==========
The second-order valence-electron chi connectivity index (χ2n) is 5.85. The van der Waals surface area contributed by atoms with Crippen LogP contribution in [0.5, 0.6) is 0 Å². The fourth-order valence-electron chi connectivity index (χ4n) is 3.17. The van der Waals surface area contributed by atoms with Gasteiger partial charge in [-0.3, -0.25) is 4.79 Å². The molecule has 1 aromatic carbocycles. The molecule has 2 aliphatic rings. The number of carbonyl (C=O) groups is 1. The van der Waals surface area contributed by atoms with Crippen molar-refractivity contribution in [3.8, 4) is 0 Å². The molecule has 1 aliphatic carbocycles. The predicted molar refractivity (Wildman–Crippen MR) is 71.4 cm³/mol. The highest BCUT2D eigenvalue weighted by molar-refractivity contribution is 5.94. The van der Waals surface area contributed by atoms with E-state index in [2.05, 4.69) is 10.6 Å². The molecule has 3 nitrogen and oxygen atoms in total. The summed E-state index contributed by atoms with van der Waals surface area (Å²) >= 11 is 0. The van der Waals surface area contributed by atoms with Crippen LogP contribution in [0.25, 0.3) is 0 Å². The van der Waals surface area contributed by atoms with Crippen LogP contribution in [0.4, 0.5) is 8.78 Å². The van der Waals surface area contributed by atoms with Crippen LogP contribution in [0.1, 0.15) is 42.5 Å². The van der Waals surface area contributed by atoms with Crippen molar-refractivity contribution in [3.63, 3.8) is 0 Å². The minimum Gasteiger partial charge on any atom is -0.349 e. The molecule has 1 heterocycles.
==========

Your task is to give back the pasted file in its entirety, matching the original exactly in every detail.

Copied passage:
The second-order valence-electron chi connectivity index (χ2n) is 5.85. The van der Waals surface area contributed by atoms with Crippen LogP contribution in [0.5, 0.6) is 0 Å². The fourth-order valence-electron chi connectivity index (χ4n) is 3.17. The van der Waals surface area contributed by atoms with Gasteiger partial charge in [-0.3, -0.25) is 4.79 Å². The molecule has 1 aromatic carbocycles. The molecule has 2 aliphatic rings. The number of carbonyl (C=O) groups is 1. The van der Waals surface area contributed by atoms with Crippen molar-refractivity contribution in [3.8, 4) is 0 Å². The molecule has 1 aliphatic carbocycles. The predicted molar refractivity (Wildman–Crippen MR) is 71.4 cm³/mol. The highest BCUT2D eigenvalue weighted by molar-refractivity contribution is 5.94. The van der Waals surface area contributed by atoms with E-state index in [2.05, 4.69) is 10.6 Å². The molecule has 3 nitrogen and oxygen atoms in total. The summed E-state index contributed by atoms with van der Waals surface area (Å²) >= 11 is 0. The van der Waals surface area contributed by atoms with Crippen LogP contribution in [0.25, 0.3) is 0 Å². The van der Waals surface area contributed by atoms with Crippen LogP contribution in [0.4, 0.5) is 8.78 Å². The van der Waals surface area contributed by atoms with Crippen LogP contribution in [0.1, 0.15) is 42.5 Å². The van der Waals surface area contributed by atoms with Crippen molar-refractivity contribution in [3.63, 3.8) is 0 Å². The minimum Gasteiger partial charge on any atom is -0.349 e. The molecule has 1 heterocycles.